Thinking About Solar Power?

While solar power sounds like the perfect solution to everyone’s energy needs, the truth is a little more complex than any blanket statement can possibly cover. The reality is that there are areas of the world where solar electric generation is a great idea that is financially competitive with other power sources and other places where you can probably have more of an environmental impact by sticking to the grid and pursuing other earth-friendly options in your life.

The most important thing to consider when thinking about switching to solar power is how much sunlight do you actually have at your command? A house that sits deep inside a knife-edged valley is not a good candidate unless it is possible to run panels way up to the canyon rim. Places that have a large degree of daily cloud cover may also be unsuitable. It may be that the amount of power needed in combination with reduced solar “insolation” levels could require a much larger number of panels to produce the requisite wattage. Any of these considerations could render solar power moot or at least prohibitively expensive.

In order to determine if this is the case or not, it is also necessary to make a reasonable calculation of how much power is actually desired on both a summer and winter basis. In most instances, people tote up the amount of power currently being used and find that only the most extravagant solar power outfit can even come close to meeting these needs. The answer lies in taking those original figures and then whittling away at them by figuring out the savings which various more-energy-efficient options can produce.

A highly efficient (and smaller) refrigerator can make a large difference, for example. Eliminating an electric stove and installing propane or gas appliances may be needed. Better insulation can cut down on the amount of power that is needed to heat the house. In all things, conservation typically ends up being cheaper than adding more power to the design, but some happy medium of the two working in harness is almost always essential.

As can be seen by the above, there is a lot more to solar power than simply bolting on a few panels and being done with it. It is important to obtain the advice, at the very least, of someone who has been there and done that before. I found some resources on this page, http://solarenergyplans.net/why-solar/, that may be helpful in your planning process. Plan everything out to the last detail before spending a penny, and you will be many dollars ahead in the long run.

Clean Renewable Energy

Clean Renewable Energy

What is Renewable Energy?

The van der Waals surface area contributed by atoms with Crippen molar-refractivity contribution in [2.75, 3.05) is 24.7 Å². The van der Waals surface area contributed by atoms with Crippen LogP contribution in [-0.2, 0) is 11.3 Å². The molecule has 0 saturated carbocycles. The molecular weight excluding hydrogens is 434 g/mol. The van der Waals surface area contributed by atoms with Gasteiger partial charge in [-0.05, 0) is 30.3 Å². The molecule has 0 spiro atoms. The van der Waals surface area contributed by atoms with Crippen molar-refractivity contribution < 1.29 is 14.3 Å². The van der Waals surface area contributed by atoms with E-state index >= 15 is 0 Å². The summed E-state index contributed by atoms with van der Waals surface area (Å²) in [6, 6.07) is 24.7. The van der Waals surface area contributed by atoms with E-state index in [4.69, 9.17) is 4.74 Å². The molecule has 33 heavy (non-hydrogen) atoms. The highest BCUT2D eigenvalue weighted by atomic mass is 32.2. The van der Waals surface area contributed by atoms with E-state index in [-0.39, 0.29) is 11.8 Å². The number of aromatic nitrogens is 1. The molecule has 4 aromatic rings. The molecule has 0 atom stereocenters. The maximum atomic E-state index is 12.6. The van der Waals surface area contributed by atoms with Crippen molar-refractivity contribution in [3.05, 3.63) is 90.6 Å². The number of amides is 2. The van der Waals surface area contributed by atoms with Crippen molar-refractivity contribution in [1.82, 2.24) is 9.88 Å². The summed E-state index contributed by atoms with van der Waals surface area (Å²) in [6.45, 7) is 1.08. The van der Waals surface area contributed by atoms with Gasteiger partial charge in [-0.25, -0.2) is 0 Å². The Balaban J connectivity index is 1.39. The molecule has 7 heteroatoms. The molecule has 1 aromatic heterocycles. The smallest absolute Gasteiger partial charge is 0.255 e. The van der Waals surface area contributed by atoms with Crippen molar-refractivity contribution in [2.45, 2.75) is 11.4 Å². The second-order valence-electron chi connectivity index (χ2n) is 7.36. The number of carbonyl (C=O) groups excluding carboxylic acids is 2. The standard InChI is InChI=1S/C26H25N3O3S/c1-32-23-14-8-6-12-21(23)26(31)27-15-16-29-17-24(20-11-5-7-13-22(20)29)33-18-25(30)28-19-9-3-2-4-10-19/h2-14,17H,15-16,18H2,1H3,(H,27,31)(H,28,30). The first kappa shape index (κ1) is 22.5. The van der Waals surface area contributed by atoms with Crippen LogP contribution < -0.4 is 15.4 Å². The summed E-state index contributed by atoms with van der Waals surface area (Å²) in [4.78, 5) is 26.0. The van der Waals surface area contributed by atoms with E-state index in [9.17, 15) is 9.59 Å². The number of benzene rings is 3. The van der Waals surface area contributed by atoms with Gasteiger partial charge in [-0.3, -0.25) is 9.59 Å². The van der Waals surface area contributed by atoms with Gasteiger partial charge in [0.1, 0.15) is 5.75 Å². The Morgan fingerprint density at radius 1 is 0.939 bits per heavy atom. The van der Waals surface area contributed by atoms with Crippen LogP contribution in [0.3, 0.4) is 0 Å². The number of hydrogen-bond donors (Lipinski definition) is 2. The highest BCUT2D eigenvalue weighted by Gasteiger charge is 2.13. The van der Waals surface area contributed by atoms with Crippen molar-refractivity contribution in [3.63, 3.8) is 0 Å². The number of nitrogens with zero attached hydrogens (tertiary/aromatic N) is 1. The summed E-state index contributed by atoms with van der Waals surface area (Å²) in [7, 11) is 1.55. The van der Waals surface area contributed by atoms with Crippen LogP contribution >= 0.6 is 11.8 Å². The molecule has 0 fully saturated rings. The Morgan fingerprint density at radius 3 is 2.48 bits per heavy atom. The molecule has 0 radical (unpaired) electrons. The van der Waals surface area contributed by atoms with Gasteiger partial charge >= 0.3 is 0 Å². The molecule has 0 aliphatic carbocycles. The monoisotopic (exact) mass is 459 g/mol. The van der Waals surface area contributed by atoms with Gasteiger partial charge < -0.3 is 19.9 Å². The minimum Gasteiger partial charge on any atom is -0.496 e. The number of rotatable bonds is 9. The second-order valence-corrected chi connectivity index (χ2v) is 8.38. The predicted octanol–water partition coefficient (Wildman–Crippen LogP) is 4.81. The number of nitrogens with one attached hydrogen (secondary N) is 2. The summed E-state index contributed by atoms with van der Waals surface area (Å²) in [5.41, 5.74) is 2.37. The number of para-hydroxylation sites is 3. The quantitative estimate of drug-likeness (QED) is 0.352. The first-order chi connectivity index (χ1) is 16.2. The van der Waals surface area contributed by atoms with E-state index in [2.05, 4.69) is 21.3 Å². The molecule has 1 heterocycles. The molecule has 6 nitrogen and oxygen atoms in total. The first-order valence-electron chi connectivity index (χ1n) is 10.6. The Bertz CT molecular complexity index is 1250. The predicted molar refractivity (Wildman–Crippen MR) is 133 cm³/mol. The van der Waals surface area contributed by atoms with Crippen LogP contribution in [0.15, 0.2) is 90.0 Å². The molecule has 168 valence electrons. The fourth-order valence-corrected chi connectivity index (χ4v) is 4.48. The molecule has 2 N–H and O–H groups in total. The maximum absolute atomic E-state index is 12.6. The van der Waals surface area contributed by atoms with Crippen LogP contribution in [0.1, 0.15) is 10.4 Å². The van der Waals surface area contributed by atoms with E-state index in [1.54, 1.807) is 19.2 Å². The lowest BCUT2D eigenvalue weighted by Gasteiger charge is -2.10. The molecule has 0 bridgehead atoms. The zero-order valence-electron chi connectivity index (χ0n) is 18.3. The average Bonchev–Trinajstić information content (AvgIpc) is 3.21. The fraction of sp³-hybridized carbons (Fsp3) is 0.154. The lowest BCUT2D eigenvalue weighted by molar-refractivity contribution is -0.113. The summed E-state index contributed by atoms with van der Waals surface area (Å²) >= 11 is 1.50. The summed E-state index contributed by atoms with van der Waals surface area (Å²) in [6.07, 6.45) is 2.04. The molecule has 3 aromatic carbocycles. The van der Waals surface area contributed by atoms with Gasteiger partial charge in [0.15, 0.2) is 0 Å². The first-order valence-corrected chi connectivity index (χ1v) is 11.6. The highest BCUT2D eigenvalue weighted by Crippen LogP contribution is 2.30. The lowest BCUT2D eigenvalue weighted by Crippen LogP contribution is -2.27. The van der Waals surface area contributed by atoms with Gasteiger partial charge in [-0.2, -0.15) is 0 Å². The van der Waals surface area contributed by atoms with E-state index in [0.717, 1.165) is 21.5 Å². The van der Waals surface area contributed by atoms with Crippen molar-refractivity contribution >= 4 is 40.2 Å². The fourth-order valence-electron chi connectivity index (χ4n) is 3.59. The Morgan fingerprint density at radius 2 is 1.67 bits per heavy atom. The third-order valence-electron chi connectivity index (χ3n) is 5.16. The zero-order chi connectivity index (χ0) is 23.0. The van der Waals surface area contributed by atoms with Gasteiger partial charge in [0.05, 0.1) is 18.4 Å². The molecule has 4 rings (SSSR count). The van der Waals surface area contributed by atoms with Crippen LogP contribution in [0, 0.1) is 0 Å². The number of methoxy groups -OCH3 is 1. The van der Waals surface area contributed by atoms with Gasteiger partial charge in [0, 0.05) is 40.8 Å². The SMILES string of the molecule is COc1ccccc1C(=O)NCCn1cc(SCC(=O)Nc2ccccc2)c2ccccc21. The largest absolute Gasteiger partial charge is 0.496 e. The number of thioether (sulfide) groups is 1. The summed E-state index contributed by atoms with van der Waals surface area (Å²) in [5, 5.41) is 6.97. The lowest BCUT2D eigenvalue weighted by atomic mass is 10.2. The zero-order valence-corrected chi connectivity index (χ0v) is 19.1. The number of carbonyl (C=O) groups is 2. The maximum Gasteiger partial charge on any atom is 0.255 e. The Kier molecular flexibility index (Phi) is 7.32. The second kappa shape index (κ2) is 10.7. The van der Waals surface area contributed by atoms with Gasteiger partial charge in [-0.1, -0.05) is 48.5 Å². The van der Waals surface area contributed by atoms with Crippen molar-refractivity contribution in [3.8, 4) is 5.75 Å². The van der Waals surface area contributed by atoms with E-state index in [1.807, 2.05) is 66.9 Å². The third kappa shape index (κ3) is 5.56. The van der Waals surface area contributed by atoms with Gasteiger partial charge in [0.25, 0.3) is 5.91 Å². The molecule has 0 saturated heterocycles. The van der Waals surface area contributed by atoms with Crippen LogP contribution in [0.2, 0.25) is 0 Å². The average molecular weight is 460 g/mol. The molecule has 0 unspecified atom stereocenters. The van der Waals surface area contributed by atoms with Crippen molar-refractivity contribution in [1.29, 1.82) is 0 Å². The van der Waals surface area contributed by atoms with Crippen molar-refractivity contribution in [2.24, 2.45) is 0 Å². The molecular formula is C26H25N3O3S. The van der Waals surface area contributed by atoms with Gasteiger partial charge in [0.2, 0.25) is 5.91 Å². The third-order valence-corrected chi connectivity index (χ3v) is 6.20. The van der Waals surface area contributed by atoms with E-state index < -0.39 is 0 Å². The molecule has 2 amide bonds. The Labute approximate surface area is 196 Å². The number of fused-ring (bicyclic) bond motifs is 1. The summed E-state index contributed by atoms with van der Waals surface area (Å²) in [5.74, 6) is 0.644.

Energy that comes from resources that are being spontaneously replenished by nature are called < strong>renewable energy< /strong>. These energies that come from natural sources like biomass, compressed natural gas, geothermal power, hydroelectricity, nuclear power, radiant energy, solar power, tidal power, wave power and wind power are all < strong>clean renewable energy< /strong>.

The technology for solar energy or heat from the sun have many huge long-term benefits for the whole world, including less pollution, lower costs of abating climate change and others.

Biomass is biological material that comes from organisms. Different regions use different biomass to generate electricity. Examples – wood residues in the US, sugar cane residue in Mauritius, rice husks in Southeast Asia and poultry litter in the UK.

Geothermal energy comes from the energy generated and stored in the earth. Examples of geothermal energy are hot springs used for bathing and space heating, but now more utilized to generate electricity.

These renewable energies take the place of conventional fuels such as electricity, heating, motor fuels and others. They serve a big part of the world’s energy demands:

  • Power Generation – 21.7% of the world’s electricity is provided by renewable energy.
  • Heating – Renewable heat is provided by solar energy. Over 70 million households worldwide benefit from the solar water heating systems.
  • Transport fuels – Renewable biofuels have slowly, though not completely, replaced oil consumption worldwide.

Advantages and Disadvantages of Renewable Energy

  • The biggest advantage of renewable energy is that nature renews it and it will never run out.
  • The cost of operating and sustaining renewable energy facilities are more economical than traditional generators.
  • Renewable energy has a marginal impact on the environment because it generates negligible or no waste products like carbon dioxide and other impurities.

There are numerous benefits of using renewable energy, but we must also be aware of the drawbacks.

  • Traditional fossil fuel generators like gasoline and coal, produce huge quantities of electricity compared to the smaller amount generated by renewable energy. The world may need to cut down the usage of energy OR just build more facilities to supply a satisfactory volume of energy.
  • Renewable energy depends on the weather; and weather can be inconsistent, e.g. there is no solar energy if the sun is not shining brightly; the wind turbines will not turn if it is not windy, etc.

SOURCES:
http://en.wikipedia.org/wiki/Renewable_energy
http://www.ctcleanenergy.com/BasicsofCleanEnergy/tabid/56/Default.aspx
http://www.solarschools.net/resources/stuff/advantages_and_disadvantages.aspx